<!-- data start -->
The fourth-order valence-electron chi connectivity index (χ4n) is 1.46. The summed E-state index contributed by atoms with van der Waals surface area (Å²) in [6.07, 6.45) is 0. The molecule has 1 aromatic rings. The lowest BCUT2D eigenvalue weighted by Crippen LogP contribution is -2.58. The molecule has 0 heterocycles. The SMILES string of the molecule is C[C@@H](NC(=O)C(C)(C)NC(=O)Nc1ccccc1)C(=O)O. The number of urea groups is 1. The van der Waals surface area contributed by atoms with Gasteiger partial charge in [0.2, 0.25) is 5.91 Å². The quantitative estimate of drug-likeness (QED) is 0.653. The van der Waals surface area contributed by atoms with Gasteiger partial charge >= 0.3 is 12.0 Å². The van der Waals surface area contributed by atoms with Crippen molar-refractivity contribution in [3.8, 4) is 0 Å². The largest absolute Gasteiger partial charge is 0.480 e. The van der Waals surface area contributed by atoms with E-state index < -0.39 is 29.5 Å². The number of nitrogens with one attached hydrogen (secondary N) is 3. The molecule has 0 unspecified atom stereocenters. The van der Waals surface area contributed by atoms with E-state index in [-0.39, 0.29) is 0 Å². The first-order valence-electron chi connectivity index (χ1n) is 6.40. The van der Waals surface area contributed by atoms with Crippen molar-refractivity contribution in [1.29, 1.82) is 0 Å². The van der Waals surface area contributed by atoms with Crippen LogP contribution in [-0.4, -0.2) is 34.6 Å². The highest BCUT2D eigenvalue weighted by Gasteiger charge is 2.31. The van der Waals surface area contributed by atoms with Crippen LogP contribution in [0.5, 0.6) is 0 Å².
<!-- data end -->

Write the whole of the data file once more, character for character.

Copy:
The fourth-order valence-electron chi connectivity index (χ4n) is 1.46. The summed E-state index contributed by atoms with van der Waals surface area (Å²) in [6.07, 6.45) is 0. The molecule has 1 aromatic rings. The lowest BCUT2D eigenvalue weighted by Crippen LogP contribution is -2.58. The molecule has 0 heterocycles. The SMILES string of the molecule is C[C@@H](NC(=O)C(C)(C)NC(=O)Nc1ccccc1)C(=O)O. The number of urea groups is 1. The van der Waals surface area contributed by atoms with Gasteiger partial charge in [0.2, 0.25) is 5.91 Å². The quantitative estimate of drug-likeness (QED) is 0.653. The van der Waals surface area contributed by atoms with Gasteiger partial charge >= 0.3 is 12.0 Å². The van der Waals surface area contributed by atoms with Crippen molar-refractivity contribution in [3.8, 4) is 0 Å². The largest absolute Gasteiger partial charge is 0.480 e. The van der Waals surface area contributed by atoms with E-state index < -0.39 is 29.5 Å². The number of nitrogens with one attached hydrogen (secondary N) is 3. The molecule has 0 unspecified atom stereocenters. The van der Waals surface area contributed by atoms with E-state index in [-0.39, 0.29) is 0 Å². The first-order valence-electron chi connectivity index (χ1n) is 6.40. The van der Waals surface area contributed by atoms with Crippen molar-refractivity contribution in [1.29, 1.82) is 0 Å². The van der Waals surface area contributed by atoms with Crippen LogP contribution in [-0.4, -0.2) is 34.6 Å². The highest BCUT2D eigenvalue weighted by Gasteiger charge is 2.31. The van der Waals surface area contributed by atoms with Crippen LogP contribution in [0.5, 0.6) is 0 Å².